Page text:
In lieu of an abstract, here is a brief excerpt of the content:

Hypatia 17.1 (2002) 205-209

[Access article in PDF]

Book Review

Feeling Power:
Emotions and Education

Feeling Power: Emotions and Education. By MEGAN BOLER. New York, London: Routledge, 1999.

Feeling Power is a bold and provocative book whose breadth of inquiry is stunning. Author Megan Boler sets out to rescue emotions from their devalued and obscure political status by showing that they are both a site of social control and also a site for political resistance. She situates her inquiry within the context of education, convinced that classrooms, especially within higher education, constitute significant locations of social and political struggle. [End Page 205]

Boler takes the reader on a wide-ranging interdisciplinary exploration where she analyzes various discourses to show how emotions get visibly and invisibly addressed in education and how emotions reflect particular historical, cultural, and social arrangements. Her broad conception of emotion resonates with philosophical accounts that view emotions as (partially) cognitive as well as with accounts that give emotions a role in moral judgments and ethical reasoning.

In Part I, Boler builds upon the work of feminist theorists, such as Elizabeth Spelman (1989, 1991), Alison Jaggar (1989), Sandra Bartky (1990), and Sue Campbell (1997), and uses key concepts drawn from poststructural theorists to develop a theoretical framework for revealing and explicating the myriad ways in which the "politics of emotion," shaped by different scholarly disciplines, functions in public education to enforce social control of the nation's citizens. Through astute, gender-sensitive historical critiques of the mental hygiene and character education movements, and a close analysis of Daniel Goleman's (1995) contemporary notion of emotional intelligence, Boler shows how we are taught to internalize and enact emotional rules, and roles, that serve to maintain society's particular stratifications of gender, race, and class. The chapters on emotional intelligence and the emotional literacy curricula founded on this concept are, I think, among the best in the book. Together they constitute a persuasive example of the power of Boler's method of discourse analysis.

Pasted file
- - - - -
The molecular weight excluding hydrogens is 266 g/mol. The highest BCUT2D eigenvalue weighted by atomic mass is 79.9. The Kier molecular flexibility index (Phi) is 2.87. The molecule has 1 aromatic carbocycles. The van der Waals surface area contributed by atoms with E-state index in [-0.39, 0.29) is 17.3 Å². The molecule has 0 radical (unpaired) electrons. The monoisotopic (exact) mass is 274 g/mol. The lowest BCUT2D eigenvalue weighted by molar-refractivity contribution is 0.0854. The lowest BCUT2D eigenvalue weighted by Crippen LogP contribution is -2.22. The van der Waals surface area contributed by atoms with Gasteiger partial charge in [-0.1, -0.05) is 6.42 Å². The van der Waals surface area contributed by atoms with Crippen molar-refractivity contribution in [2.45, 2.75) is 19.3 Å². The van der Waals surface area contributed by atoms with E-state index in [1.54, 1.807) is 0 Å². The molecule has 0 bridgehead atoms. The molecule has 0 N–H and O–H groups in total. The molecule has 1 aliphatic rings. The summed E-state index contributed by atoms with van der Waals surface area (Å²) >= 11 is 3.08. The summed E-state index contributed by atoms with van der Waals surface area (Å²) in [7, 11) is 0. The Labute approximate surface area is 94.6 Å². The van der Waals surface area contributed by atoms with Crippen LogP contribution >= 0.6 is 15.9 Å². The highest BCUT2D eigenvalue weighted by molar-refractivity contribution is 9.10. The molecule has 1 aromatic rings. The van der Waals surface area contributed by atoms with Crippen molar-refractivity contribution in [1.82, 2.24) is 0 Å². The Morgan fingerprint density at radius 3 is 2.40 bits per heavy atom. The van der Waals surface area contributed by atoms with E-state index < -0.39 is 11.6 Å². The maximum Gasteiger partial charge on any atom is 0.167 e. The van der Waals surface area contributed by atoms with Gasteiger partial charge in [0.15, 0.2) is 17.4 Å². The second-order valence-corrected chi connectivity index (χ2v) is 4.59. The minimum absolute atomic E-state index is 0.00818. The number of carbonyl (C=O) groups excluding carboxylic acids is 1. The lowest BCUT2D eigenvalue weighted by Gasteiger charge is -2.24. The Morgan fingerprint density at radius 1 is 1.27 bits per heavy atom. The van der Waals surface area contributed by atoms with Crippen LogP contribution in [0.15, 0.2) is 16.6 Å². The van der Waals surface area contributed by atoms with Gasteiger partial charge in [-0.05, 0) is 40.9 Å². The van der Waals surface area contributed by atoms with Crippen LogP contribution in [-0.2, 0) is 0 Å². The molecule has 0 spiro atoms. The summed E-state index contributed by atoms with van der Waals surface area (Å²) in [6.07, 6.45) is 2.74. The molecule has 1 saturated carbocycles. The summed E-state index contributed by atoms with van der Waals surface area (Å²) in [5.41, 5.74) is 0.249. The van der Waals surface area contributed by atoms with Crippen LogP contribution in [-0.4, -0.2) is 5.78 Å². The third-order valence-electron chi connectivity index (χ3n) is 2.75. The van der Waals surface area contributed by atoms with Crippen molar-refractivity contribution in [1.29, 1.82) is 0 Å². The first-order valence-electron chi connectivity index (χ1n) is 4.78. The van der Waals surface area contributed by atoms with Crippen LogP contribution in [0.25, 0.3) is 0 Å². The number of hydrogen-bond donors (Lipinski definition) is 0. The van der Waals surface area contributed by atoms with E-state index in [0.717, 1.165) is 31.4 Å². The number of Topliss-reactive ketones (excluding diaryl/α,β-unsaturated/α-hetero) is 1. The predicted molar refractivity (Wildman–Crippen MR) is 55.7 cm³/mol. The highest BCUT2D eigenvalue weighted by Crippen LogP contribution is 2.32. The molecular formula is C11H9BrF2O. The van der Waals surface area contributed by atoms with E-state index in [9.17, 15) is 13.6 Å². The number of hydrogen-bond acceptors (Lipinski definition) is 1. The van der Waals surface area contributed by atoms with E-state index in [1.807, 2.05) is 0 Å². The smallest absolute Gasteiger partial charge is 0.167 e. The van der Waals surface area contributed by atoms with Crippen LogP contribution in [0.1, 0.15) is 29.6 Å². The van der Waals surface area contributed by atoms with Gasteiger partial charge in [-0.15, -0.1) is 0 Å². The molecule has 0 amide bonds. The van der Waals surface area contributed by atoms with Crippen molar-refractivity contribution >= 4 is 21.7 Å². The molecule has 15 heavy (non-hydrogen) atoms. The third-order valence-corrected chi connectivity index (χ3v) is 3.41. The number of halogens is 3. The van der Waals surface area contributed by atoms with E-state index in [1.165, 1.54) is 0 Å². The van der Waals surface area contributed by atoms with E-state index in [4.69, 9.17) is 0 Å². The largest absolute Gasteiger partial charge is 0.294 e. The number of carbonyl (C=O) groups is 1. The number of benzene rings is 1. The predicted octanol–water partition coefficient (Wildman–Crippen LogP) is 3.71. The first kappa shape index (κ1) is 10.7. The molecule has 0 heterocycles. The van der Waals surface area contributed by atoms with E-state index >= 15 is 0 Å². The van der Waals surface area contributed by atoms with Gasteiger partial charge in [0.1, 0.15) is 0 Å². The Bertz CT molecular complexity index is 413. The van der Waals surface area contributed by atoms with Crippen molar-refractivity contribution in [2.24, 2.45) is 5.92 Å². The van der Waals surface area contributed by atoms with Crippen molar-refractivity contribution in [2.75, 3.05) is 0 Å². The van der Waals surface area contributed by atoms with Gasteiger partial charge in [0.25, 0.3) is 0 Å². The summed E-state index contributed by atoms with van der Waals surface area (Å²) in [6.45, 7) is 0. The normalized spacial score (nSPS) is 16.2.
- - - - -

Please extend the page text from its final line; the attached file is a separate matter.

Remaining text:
In addition to the valuable detailed archaeologies of emotions, what I found particularly interesting was the discussion in Part II of Boler's "pedagogy of discomfort," a pedagogy that makes emotions a site of political resistance and a catalyst for social change. Boler is opposed to any comfortable views of the classroom as "a sanctuary wherein we abdicate direct responsibility for outside political events" (142). Her central concern is how to combat the "worrisome habit of denial," "the habituated numbness" we observe in our students and ourselves.

Breaking with a tradition stretching from Aristotle thorough John Dewey to Martha Nussbaum (1995), Boler rejects forms of readings that produce what she calls "passive empathy," that is, a recognition of others' suffering "that produces no action towards justice" (161). Instead, she urges that we teach students "testimonial reading." Drawing upon and extending the work of Shoshona Felman and Dori Laub (1992) on testimony that attempts to communicate the unimaginable and the unspeakable in history, Boler notes that we live in a time, in a political climate, of crisis that requires a new representation of truth, one similar to the testimonial process that is allowed to communicate trauma's excess, and in which the listener/reader accepts responsibility as a coproducer of truth. This responsibility requires a committed interrogation of the listener/reader's response as she faces the other's experience, to be alert to obstacles she feels in her own response that might lead her to turn away, to refuse to engage, to deny complicity. [End Page 206]

It is claimed by Felman and Laub (1992), taken up by Lorraine Code (1995), and now Megan Boler, that in listening to testimony we need to take our responsibilities seriously because in the act of testimony and listening to testimony we become, or potentially become, coproducers of truth. I have no doubt that this is the case. However, there is considerable ambiguity, both in the general discussion and in particular cases, about which truths are being (co)produced in the testimonial process. It is not ever made clear just which truths listening, and only listening, can be expected to...


Additional Information

Print ISSN
pp. 205-209
Launched on MUSE
Open Access
Archive Status
Archived 2009
Back To Top

This website uses cookies to ensure you get the best experience on our website. Without cookies your experience may not be seamless.